"What we're interested in is what we keep, and why and what it tells us about ourselves," explains Allison. "It doesn't have to be something that's ancient, but the notion of the things we choose to save."
"Old tape is not inherently interesting," he adds. "You have to construct a path to the tape and the tape is the destination. If we just threw it on the radio, it'd be old stuff."
"We wanted to capture not just lost sound, but how the sound of sound has changed," says Nelson. The formal speech mannerisms of people who lived through the last turn of the century-- when sound recording devices were first invented--stand out in the Edison documentaries. In addition to the stilted oratorial style of those times, archival recordings of toasts by Edward VIII and Arthur Sullivan to Edison also evoke the speakers' "sheer wonder" that their voices "could be captured with a groove and a needle," she adds.
Cardboard acetate discs of Tennessee Williams and friends, recorded in 1947 in a Voice-O-Graph booth in the New Orleans Pennyland Arcade, formed the basis of another documentary that aired in May. The discs feature the playwright and friends hamming it up as they read scenes from the recently opened A Streetcar Named Desire, or more pensively recite gay love poems and Williams' prose.
"There are wonderful slices of the moment and New Orleans," says Nelson. "Our quest is to put this piece of history into the context of his work and that place." The finished documentary wove tape from a modern-day visit to the Pennyland Arcade, an interview with Kim Hunter, the actress who played the original Stella in A Streetcar Named Desire, expert insights, and the evocative archival treasure.
Listener responses to the "Quest for Sound" also turned up surprising discoveries, such as an eyewitness account of Abraham Lincoln delivering the Gettysburg Address--a boyhood experience recalled by William V. Rathvon and recorded on a 78 rpm record in 1938. "I stood within 15 feet of Mr. Lincoln and looked up into his serious face," the elderly man recalls reverently. Rathvon describes the scene at length, though he admits, "I listened closely, but could not recall what he said later."
Another came from the Rev. Dwight Frissell, who discovered an audio artifact in the presidential library of Harry Truman. It features a speech that Truman delivered at the groundbreaking for a shopping center to be built on the land of the Truman family farm. "We know very well that progress pays no attention to individuals," says Truman, becoming audibly agitated. "We don't want to stand in the way of progress, but that doesn't help us from being rather homesick for the place as we knew it when we were children.
"I know you'll like this place: it's the finest place in the world, and to me it's the center of the world," he concludes.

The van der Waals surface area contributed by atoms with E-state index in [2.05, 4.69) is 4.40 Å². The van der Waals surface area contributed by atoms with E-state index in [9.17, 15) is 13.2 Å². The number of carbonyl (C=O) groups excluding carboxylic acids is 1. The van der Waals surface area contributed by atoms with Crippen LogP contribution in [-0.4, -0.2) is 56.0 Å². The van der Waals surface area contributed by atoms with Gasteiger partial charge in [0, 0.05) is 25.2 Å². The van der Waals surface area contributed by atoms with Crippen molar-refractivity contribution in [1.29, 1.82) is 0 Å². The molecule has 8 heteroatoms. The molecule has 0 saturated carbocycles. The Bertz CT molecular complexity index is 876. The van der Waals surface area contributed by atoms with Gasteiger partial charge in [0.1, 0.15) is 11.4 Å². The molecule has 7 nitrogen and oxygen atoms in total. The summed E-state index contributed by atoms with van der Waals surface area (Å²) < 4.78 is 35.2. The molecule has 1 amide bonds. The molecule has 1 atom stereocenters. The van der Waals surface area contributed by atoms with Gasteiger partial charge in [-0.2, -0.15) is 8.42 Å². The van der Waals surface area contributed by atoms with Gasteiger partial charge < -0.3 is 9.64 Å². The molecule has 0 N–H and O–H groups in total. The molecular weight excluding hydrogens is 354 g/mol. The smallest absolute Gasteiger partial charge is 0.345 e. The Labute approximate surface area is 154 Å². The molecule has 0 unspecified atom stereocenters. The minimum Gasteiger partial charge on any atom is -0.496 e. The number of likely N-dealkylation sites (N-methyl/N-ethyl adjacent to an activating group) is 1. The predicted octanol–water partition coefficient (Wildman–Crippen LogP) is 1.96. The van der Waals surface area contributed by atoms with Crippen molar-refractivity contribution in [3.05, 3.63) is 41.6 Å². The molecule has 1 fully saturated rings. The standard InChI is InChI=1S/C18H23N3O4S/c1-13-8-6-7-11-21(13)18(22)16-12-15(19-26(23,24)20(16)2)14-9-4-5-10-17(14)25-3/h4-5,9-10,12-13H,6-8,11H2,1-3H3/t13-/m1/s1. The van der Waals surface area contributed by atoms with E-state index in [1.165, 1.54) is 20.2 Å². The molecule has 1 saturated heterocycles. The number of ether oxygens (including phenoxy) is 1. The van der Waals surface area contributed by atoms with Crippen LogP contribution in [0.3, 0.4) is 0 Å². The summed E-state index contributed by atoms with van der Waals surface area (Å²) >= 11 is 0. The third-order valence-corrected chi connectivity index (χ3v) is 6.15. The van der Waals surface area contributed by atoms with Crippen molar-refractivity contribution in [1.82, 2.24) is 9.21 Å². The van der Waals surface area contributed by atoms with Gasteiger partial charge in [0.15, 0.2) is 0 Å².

Features of the series are accessible in RealAudio files on the Lost and Found Sound web site, www.npr.org/programs/lnfsound/.
Down with the walls
Just as Nelson and Silva developed Lost and Found Sound by brainstorming widely, production of the series is a broadly collaborative process. Stations such as WKNO in Memphis, locale for three docs to air this fall, have collaborated on the series; WGBH in Boston has helped restore old audio.
David Giovannoni, the public radio ratings guru, has shared his "remarkable collection of old [audio] machines and old sounds," says Silva. "He led us to every recording we found in those Edison pieces." Work has been commissioned from noted documentarians Mary Beth Kirchner and Norman Corwin. Veteran CBS newsman Robert Trout has contributed, as have NPR's Susan Stamberg, Kathy Schalch, and Art Silverman, senior producer of ATC, who also coordinates Lost and Found Sound.
"The hosts are into it, they've gotten their producers behind it," comments Allison. He characterized the producers' relationship with NPR on this series as uniquely collaborative. "They're producing; we're producing; we edit each other; we're divvying up story ideas together. It's breaking down a little bit the wall between the inside and outside NPR. It's one of the worst walls in public radio."
Silva says "Quest for Sound" also has allowed new talent to "walk through the door, because we have a new context."
"It's not just us: it's a bunch of people trying to take a theme," says Nelson. "At the end of the year, we'll feel like we've really explored a subject, not from one point of view, or in one style, or over one decade. It'll be a whole array of voices and times."
Kitchen Sisters Nelson and Silva.
To Current's home page
Outside link: The series' web presence on NPR Online, with RealAudio clips of episodes.
Outside link: Web site of KUSP-FM in Santa Cruz, on one of the loveliest parts of California's coast, where the Kitchen Sisters came to be.
Web page created July 28, 1999
The newspaper about public television and radio
in the United States
A service of Current Publishing Committee, Takoma Park, Md.